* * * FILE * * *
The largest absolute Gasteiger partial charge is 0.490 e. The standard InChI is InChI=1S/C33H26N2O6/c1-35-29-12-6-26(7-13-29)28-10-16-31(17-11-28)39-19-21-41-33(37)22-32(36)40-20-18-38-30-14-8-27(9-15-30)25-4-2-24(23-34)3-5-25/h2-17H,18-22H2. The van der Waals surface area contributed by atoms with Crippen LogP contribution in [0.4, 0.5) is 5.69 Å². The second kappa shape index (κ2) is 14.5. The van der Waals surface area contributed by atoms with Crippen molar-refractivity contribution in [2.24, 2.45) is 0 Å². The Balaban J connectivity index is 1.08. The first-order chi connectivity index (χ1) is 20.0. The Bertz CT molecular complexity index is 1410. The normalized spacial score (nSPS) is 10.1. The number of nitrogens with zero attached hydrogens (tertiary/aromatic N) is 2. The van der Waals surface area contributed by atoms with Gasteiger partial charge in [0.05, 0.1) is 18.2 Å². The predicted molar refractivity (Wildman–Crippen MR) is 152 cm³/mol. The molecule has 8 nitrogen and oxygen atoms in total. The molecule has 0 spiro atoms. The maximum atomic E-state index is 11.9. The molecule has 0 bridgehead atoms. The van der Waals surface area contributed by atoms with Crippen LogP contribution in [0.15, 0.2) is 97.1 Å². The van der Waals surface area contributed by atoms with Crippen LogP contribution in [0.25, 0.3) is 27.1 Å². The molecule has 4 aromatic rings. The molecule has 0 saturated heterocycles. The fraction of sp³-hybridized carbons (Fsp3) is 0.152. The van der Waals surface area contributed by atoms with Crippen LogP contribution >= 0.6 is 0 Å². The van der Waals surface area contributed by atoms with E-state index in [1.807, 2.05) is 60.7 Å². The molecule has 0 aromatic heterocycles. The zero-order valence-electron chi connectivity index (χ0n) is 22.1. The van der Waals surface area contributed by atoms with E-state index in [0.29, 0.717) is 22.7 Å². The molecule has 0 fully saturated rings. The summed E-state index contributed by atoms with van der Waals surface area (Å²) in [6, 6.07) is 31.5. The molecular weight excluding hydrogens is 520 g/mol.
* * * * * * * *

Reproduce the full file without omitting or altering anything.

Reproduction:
The largest absolute Gasteiger partial charge is 0.490 e. The standard InChI is InChI=1S/C33H26N2O6/c1-35-29-12-6-26(7-13-29)28-10-16-31(17-11-28)39-19-21-41-33(37)22-32(36)40-20-18-38-30-14-8-27(9-15-30)25-4-2-24(23-34)3-5-25/h2-17H,18-22H2. The van der Waals surface area contributed by atoms with Crippen LogP contribution in [0.4, 0.5) is 5.69 Å². The second kappa shape index (κ2) is 14.5. The van der Waals surface area contributed by atoms with Crippen molar-refractivity contribution in [2.24, 2.45) is 0 Å². The Balaban J connectivity index is 1.08. The first-order chi connectivity index (χ1) is 20.0. The Bertz CT molecular complexity index is 1410. The normalized spacial score (nSPS) is 10.1. The number of nitrogens with zero attached hydrogens (tertiary/aromatic N) is 2. The van der Waals surface area contributed by atoms with Gasteiger partial charge in [0.05, 0.1) is 18.2 Å². The predicted molar refractivity (Wildman–Crippen MR) is 152 cm³/mol. The molecule has 8 nitrogen and oxygen atoms in total. The molecule has 0 spiro atoms. The maximum atomic E-state index is 11.9. The molecule has 0 bridgehead atoms. The van der Waals surface area contributed by atoms with Crippen LogP contribution in [0.15, 0.2) is 97.1 Å². The van der Waals surface area contributed by atoms with Crippen LogP contribution in [0.25, 0.3) is 27.1 Å². The molecule has 4 aromatic rings. The molecule has 0 saturated heterocycles. The fraction of sp³-hybridized carbons (Fsp3) is 0.152. The van der Waals surface area contributed by atoms with Crippen LogP contribution >= 0.6 is 0 Å². The van der Waals surface area contributed by atoms with E-state index in [1.807, 2.05) is 60.7 Å². The molecule has 0 aromatic heterocycles. The zero-order valence-electron chi connectivity index (χ0n) is 22.1. The van der Waals surface area contributed by atoms with E-state index in [0.29, 0.717) is 22.7 Å². The molecule has 0 fully saturated rings. The summed E-state index contributed by atoms with van der Waals surface area (Å²) in [6, 6.07) is 31.5. The molecular weight excluding hydrogens is 520 g/mol.